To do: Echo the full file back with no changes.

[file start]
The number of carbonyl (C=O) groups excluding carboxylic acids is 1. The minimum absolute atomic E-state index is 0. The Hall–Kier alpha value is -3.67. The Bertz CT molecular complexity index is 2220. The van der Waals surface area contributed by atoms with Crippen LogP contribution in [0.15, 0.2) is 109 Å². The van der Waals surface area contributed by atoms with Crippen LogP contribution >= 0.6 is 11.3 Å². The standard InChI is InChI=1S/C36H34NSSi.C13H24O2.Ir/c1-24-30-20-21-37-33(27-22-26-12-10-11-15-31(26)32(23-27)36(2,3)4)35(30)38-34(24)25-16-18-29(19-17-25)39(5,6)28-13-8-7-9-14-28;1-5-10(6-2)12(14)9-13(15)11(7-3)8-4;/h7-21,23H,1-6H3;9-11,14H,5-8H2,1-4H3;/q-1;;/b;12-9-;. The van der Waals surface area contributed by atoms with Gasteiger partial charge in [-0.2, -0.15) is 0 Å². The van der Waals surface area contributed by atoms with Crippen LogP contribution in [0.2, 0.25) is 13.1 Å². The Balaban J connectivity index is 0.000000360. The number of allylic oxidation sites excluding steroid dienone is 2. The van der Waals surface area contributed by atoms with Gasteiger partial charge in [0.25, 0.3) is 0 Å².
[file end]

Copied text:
The number of carbonyl (C=O) groups excluding carboxylic acids is 1. The minimum absolute atomic E-state index is 0. The Hall–Kier alpha value is -3.67. The Bertz CT molecular complexity index is 2220. The van der Waals surface area contributed by atoms with Crippen LogP contribution in [0.15, 0.2) is 109 Å². The van der Waals surface area contributed by atoms with Crippen LogP contribution >= 0.6 is 11.3 Å². The standard InChI is InChI=1S/C36H34NSSi.C13H24O2.Ir/c1-24-30-20-21-37-33(27-22-26-12-10-11-15-31(26)32(23-27)36(2,3)4)35(30)38-34(24)25-16-18-29(19-17-25)39(5,6)28-13-8-7-9-14-28;1-5-10(6-2)12(14)9-13(15)11(7-3)8-4;/h7-21,23H,1-6H3;9-11,14H,5-8H2,1-4H3;/q-1;;/b;12-9-;. The van der Waals surface area contributed by atoms with Gasteiger partial charge in [-0.2, -0.15) is 0 Å². The van der Waals surface area contributed by atoms with Crippen LogP contribution in [0.2, 0.25) is 13.1 Å². The Balaban J connectivity index is 0.000000360. The number of allylic oxidation sites excluding steroid dienone is 2. The van der Waals surface area contributed by atoms with Gasteiger partial charge in [0.25, 0.3) is 0 Å².